Prof. Ed Fisher, Global Director of Peers for Progress
My comments address three general topics, the fundamental importance of social support in human behaviour and health, the strategic roles of peer support in prevention and health care, and some more general thoughts about behaviour change and health.
Social support as fundamental
Psychologists used to think that the basis for the connection between the infant and the mother was that the mother was the source of milk food. Harlow showed that, except when it’s hungry, an infant monkey went to the relatively warm, terrycloth mother on the left rather than the wire surrogate mother that was the source of milk. From this and a number of other studies, Harlow made the point that ‘contact comfort’, as he put it, is a powerful and fundamental characteristic of human behaviour.
A vast amount of research shows that having someone you can call on for a favour, with whom you can discuss personal matters, and who knows you…
A relatively small fraction of the US population consumes the vast majority of health care dollars (see our past blog). Often these patients present medically complex cases with multiple co-occurring physical and behavioral health conditions, exacerbated by social barriers that make accessing primary care difficult.
In addition to the burden from medically complex patients, another often cited reason for the high cost of health care is the overuse of expensive and unnecessary medical technologies. Unnecessary expenditures from overuse are estimated to account for 10-30% of total health care spending.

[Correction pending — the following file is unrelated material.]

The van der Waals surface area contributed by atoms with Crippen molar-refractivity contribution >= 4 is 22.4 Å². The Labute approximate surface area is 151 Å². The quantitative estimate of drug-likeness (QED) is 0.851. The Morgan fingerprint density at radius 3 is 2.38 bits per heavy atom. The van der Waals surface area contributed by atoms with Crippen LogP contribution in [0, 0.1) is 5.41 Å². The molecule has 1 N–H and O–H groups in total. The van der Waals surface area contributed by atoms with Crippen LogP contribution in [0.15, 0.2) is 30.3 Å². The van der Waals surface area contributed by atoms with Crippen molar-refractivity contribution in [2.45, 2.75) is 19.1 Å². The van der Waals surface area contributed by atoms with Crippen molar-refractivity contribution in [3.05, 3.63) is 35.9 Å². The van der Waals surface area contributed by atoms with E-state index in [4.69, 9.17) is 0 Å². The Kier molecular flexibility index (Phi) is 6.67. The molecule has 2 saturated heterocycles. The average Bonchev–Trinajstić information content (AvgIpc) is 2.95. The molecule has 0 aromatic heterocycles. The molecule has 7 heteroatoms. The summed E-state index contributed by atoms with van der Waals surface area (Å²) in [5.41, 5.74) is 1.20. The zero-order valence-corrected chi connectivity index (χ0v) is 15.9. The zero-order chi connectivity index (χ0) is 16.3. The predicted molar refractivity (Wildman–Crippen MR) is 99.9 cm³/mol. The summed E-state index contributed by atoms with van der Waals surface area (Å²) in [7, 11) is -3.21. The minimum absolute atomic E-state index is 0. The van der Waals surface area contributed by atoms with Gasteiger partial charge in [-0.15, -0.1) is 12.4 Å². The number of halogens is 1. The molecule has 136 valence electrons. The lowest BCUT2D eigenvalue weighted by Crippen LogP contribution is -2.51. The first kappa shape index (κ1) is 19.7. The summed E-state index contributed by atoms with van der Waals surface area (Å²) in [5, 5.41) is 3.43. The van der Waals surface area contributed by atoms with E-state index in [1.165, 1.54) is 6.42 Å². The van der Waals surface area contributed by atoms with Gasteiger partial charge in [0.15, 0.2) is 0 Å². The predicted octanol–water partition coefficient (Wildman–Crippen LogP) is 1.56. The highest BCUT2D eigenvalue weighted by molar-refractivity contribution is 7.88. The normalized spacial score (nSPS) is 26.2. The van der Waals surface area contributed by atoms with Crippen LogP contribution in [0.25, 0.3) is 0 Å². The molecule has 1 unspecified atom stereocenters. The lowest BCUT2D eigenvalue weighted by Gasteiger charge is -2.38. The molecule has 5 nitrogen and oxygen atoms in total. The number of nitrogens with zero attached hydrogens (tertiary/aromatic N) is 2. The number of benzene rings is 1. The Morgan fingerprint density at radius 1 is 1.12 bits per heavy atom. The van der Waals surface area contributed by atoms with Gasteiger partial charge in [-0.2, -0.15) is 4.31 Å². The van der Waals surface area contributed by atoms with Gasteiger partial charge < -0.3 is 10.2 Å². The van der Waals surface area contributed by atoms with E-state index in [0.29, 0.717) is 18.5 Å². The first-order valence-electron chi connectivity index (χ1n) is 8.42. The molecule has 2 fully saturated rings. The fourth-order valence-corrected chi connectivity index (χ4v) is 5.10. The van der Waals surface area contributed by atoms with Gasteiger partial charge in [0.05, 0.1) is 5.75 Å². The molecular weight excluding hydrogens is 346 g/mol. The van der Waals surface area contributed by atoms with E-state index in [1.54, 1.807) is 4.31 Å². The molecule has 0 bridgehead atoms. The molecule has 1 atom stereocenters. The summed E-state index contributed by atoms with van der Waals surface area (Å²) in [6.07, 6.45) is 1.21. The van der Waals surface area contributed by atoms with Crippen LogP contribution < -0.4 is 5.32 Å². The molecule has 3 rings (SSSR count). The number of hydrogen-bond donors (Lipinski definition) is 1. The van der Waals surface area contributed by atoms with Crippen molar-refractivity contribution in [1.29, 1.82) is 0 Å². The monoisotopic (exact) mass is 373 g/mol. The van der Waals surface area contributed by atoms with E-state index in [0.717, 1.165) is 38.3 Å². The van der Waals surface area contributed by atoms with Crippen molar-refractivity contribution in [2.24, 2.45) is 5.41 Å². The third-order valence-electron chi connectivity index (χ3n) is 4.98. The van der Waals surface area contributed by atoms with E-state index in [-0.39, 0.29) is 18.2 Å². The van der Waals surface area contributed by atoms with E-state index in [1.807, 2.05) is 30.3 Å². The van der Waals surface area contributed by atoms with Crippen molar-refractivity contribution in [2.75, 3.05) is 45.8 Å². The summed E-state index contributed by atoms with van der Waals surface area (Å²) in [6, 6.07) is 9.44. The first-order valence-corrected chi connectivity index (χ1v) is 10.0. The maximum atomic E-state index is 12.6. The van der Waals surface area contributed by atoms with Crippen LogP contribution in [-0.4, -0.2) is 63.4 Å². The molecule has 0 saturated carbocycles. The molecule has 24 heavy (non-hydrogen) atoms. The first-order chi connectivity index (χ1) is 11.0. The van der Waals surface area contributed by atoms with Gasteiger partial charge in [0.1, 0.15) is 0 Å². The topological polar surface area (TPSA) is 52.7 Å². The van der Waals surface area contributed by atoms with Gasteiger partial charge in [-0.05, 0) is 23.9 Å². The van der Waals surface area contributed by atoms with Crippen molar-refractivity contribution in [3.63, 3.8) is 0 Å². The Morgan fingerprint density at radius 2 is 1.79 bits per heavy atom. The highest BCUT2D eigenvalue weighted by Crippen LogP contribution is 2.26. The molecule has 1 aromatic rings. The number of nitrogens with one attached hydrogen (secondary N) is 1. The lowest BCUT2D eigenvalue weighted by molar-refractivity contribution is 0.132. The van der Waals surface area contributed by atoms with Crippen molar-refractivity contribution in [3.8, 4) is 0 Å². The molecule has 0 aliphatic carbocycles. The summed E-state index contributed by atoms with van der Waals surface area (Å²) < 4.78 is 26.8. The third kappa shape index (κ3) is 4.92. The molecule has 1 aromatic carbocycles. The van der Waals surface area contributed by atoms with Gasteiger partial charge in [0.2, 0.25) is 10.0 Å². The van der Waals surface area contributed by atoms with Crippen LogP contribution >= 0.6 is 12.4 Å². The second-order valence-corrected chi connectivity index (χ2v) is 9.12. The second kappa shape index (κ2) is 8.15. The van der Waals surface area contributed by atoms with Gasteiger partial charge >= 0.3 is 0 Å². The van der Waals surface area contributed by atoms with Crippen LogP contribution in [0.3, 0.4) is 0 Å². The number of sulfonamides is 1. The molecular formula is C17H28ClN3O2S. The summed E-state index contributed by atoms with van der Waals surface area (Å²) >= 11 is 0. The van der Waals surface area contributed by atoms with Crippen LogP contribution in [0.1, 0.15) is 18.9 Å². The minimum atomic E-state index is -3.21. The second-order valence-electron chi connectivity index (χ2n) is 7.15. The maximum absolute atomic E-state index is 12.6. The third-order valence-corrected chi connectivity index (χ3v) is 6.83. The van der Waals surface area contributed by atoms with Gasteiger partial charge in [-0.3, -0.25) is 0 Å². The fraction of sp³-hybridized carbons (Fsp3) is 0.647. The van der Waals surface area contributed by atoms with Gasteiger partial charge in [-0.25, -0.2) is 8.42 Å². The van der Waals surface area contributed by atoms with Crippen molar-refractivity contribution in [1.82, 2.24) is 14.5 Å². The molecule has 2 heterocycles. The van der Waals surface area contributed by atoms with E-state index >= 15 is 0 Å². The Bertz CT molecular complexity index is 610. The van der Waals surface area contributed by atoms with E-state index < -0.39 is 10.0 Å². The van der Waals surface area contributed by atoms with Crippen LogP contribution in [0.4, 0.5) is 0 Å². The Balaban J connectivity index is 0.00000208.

There is substantial evidence that ineffective medical procedures are still rife in a number of medical specialties. A Health Affairs blog argues that a great deal of “elective care is given to patients who would have chosen to avoid it, had they better understand their choices and the tradeoffs involved.” Often these procedures provide little to no medical…
Patrick Tang, MPH
Chronic disease patients spend most of their time away from clinic, and they can often get caught unprepared or puzzled with managing their conditions. Instead of going to the emergency room when that happens, reaching out to a nearby peer can relieve potentially stressful situations and provide answers when healthcare professionals aren’t available.
Organized peer support in the form of one-on-one coaching, group meetings, and telephone calls aren’t available to many people, especially in rural areas. Moreover, when patients struggle with everyday issues regarding their condition, they can’t wait until the next peer support meeting or doctor’s appointment. Now that 58% of the American adult population owns a smartphone, mobile apps are quickly filling this need, improving opportunities for connectivity and responsiveness in peer support.
In the Android and Apple marketplaces, there are thousands of apps to help people manage their chronic diseases….